On this page you will find some general sources for biographies of women mathematicians, and also some biographies of individuals, in particular a selection of profiles of some female mathematicians from Latin America. Please let us know if you are aware of other good sources which might be included.
Here is a geographic index (by location of birth).
The website also has a wonderful bibliography section which currently lists over 450 articles and books about women in mathematics, many of them biographies of individual women.
This webpage has been created by Larry Riddle of the college.
Article entitled “Some women from the history of mathematics” (Portuguese)
A talk by Caroline Series (1996) about the lives of some British women mathematicians.
An exhibition of paintings about women scientists. The source of inspiration was the scientific theme each of these women worked on. They are represented on 12 canvas 1x1m together with a brief explanation about the subject and the scientist in question. See also here.
This archive contains details of the approximately 2500 women who graduated in mathematics from universities in Britain and Ireland before 1940. It is also part of the St Andrews site.
This list is part of the St Andrews University History of Maths website. Pages created by John O’Connor and Edmund F Robertson of University of St Andrews (Scotland) Mathematics Department.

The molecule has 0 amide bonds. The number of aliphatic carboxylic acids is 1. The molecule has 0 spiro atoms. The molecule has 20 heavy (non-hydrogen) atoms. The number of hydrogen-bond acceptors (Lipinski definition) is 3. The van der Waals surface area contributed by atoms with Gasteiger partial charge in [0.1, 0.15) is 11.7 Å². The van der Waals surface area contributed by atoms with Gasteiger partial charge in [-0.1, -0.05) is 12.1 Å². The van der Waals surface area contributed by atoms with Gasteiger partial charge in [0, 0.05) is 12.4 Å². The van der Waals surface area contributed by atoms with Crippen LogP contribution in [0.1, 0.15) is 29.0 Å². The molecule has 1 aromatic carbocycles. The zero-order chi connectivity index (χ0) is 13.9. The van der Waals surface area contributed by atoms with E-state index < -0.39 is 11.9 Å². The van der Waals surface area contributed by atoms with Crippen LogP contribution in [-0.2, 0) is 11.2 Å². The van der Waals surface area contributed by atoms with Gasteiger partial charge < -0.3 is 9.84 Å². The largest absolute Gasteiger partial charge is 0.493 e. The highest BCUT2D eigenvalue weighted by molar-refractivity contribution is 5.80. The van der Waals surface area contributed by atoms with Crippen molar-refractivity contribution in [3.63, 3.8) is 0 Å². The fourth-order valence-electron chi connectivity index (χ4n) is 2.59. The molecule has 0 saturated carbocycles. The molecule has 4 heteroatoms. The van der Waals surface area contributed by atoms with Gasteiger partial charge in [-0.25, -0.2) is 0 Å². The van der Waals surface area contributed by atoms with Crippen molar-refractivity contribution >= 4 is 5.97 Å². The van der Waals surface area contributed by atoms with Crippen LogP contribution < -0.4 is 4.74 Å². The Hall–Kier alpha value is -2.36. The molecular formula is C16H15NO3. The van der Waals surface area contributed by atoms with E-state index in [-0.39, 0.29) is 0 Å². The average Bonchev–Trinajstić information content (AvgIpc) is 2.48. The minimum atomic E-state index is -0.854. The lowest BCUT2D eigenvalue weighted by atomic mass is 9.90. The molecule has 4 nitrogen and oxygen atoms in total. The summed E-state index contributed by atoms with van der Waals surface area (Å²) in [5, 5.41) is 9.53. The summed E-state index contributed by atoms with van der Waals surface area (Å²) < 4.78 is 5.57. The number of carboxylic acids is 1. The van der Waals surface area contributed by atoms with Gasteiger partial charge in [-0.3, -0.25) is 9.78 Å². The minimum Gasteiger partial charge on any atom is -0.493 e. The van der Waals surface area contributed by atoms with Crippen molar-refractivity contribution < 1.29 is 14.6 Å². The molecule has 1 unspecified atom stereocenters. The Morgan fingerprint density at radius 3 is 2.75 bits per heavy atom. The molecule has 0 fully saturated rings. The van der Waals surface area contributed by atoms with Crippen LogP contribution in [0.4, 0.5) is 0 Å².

“The general public has been made aware of the research field of “chaos” by the book of that title by James Gleick. This paper will focus on the achievements of Sonya Kovalevskaya, Mary Cartwright, and Mary Tsingou, whose pioneer works were not mentioned in Gleick’s book.”
This is a wide-ranging library of books written by and about women who studied or worked in mathematical subjects in the nineteenth and first part of the twentieth century, or earlier. It is held in the library of the London Mathematical Society. It is named in honour of Philippa Fawcett, who in 1890 came top in the Mathematical Tripos at the University of Cambridge. Since women could not be ranked alongside men, Fawcett was described as ‘above the Senior Wrangler’.
This is another good source of information, if rather random in the women who are featured.
Edited by Louise S. Grinstein and Paul J. Campbell
Greenwood press, 1987
“This collection includes biographic sketches and bibliographies of 43 women mathematicians ranging from Hypatia (370-415) to Grace Murray Hopper (1906-). ….A major contribution to the history of mathematics and of women.”
The exhibition, opening July 2016, offers a glimpse into the world of mathematics through photographs (by Noel Tovia Matoff) and excerpts of interviews (by Sylvie Paycha and Sara Azzali) of thirteen women mathematicians throughout Europe. The website provides a platform for contact, exchange and mutual assistance.